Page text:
At a lowly 18 percent on the Tomatometer — and only 51 percent of audience members giving it a positive score — 2014’s Age of Extinction represents something of a qualitative low point for the Transformers series. On the other hand, it still featured a lot of giant alien robots punching each other and stuff going boom, which is pretty much exactly why people line up to see these movies; as a direct result, its $100 million opening weekend found the franchise rolling right along where it really counted. New human lead Mark Wahlberg added a little extra star power to the non-CGI portion of the proceedings, but in this fourth installment more than ever, it was really the robots’ show, and at least a handful of critics were perfectly okay with that. “Who cares,” shrugged Variety’s Maggie Lee, “if the human characters are even more dispensable and the plot even more scattershot than usual?”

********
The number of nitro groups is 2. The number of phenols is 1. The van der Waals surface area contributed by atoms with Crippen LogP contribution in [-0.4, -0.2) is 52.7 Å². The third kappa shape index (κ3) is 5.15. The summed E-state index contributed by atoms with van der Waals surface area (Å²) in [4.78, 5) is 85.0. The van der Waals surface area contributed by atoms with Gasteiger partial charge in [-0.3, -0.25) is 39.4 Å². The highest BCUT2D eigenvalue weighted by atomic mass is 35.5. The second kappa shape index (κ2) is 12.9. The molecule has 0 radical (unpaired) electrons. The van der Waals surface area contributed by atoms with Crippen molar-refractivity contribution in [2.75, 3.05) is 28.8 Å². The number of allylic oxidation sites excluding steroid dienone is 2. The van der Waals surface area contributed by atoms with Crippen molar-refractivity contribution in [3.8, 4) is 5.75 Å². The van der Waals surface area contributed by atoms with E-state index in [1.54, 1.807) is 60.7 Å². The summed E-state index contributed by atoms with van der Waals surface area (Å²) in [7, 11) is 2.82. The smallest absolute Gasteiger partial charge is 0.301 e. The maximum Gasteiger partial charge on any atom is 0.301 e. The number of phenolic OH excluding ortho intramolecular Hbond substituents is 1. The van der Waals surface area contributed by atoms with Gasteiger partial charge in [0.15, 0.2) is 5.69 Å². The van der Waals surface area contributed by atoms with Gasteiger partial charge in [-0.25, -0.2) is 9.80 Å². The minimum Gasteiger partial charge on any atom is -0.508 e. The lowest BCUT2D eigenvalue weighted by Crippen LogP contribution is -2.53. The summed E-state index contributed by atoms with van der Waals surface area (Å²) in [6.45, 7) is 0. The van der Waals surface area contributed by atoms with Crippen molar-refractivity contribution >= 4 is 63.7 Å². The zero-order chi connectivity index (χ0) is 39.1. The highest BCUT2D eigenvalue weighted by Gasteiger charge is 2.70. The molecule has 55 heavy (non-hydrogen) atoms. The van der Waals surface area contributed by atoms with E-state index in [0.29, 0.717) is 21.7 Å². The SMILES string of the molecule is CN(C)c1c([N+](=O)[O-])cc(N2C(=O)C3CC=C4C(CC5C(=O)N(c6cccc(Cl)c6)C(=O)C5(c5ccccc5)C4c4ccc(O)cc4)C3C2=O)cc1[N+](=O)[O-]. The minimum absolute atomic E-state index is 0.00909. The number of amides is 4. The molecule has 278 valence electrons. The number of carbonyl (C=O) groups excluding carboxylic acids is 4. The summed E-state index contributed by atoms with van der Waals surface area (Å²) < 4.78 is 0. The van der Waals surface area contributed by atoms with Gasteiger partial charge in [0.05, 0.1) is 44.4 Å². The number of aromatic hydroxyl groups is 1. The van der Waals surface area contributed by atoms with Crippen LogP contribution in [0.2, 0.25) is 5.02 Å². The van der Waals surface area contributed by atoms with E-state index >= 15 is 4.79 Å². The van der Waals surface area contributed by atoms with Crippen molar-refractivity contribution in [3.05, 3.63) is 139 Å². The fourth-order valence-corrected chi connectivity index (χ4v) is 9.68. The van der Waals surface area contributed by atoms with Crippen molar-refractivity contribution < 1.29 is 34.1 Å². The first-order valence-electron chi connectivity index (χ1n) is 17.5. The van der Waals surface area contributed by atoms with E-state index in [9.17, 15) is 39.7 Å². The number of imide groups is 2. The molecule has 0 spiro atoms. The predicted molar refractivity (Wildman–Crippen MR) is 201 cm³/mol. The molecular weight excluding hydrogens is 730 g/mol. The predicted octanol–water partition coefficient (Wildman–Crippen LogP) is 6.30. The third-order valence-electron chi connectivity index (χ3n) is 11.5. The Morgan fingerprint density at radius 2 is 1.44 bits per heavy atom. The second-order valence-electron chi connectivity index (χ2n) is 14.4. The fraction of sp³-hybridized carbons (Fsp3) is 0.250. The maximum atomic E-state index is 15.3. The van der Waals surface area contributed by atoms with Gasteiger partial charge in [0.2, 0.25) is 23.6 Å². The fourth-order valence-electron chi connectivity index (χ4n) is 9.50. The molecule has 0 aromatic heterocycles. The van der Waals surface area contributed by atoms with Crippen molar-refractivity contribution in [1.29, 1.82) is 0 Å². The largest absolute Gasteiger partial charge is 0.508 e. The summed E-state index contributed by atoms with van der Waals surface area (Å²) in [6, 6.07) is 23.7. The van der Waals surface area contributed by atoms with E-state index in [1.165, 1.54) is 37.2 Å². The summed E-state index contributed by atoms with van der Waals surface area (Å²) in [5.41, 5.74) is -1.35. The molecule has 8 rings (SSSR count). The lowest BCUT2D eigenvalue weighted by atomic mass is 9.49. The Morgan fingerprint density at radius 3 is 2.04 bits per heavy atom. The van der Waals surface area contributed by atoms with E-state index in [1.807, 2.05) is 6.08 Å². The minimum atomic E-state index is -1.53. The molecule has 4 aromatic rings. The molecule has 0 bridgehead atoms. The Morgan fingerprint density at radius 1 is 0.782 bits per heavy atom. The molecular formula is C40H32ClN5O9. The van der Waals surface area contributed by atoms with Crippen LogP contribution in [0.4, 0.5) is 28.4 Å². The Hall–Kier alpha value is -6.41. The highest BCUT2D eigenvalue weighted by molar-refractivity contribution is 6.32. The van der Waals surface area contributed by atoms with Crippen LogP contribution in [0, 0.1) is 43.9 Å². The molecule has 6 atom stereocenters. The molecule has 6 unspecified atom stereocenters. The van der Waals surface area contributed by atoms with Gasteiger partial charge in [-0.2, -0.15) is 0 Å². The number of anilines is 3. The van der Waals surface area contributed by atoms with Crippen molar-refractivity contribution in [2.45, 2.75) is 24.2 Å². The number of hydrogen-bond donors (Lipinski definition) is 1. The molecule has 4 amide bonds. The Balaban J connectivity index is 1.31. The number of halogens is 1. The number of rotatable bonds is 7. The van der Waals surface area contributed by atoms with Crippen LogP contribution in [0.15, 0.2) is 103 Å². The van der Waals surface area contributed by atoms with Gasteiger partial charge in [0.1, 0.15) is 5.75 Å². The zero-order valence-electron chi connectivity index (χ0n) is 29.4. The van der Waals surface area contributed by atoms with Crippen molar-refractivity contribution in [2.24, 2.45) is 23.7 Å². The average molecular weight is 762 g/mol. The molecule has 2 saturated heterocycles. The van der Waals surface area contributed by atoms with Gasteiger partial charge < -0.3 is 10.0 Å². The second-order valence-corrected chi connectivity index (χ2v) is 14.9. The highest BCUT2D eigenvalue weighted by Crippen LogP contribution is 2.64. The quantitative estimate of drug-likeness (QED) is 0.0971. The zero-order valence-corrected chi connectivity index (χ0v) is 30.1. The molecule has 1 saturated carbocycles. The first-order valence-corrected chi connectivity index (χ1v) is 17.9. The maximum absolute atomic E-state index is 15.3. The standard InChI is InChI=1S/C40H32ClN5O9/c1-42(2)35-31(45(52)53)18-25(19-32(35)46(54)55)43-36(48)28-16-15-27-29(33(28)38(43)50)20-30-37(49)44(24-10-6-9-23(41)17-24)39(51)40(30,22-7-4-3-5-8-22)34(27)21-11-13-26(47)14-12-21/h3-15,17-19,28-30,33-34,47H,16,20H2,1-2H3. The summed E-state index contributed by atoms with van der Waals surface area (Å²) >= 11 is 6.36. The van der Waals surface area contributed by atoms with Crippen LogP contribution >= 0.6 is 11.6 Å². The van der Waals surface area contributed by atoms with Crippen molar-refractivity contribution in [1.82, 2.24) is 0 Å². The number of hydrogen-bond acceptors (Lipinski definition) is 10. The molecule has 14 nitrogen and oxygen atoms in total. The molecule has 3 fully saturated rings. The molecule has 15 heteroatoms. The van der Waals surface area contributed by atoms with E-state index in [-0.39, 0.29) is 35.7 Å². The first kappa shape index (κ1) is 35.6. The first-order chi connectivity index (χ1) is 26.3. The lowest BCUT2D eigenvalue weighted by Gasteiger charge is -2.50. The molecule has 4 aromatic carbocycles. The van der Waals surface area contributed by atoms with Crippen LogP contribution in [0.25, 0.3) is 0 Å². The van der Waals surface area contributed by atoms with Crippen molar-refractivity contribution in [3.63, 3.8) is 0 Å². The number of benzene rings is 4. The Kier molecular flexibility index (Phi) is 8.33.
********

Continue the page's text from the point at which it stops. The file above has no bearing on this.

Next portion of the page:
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3. Transformers: Dark of the Moon (2011) 35% – $97.9 million

(Photo by Paramount Pictures)

After the original Transformers surprisingly raised the bar for the series, subsequent chapters in the saga earned lower Tomatometer scores with critics and audiences alike — but that didn’t stop the movies from raking in increasingly impressive piles of loot. Each installment bested the original’s opening-weekend haul, with the third chapter, 2011’s Dark of the Moon, managing nearly $98 million — almost $30 million more than the first film, and still only good for third-highest in the franchise. As the series reached the point where cast members started being rotated out, spectacle meant more than ever, and Moon took Transformers to ever more visually impressive heights. “For good or ill,” argued Time’s Richard Corliss, “Bay is the soul of a new machine, the poet of post-human cinema, the CEO of Hollywood’s military-entertainment complex.”

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4. Transformers (2007) 58% – $70.5 million

(Photo by Paramount)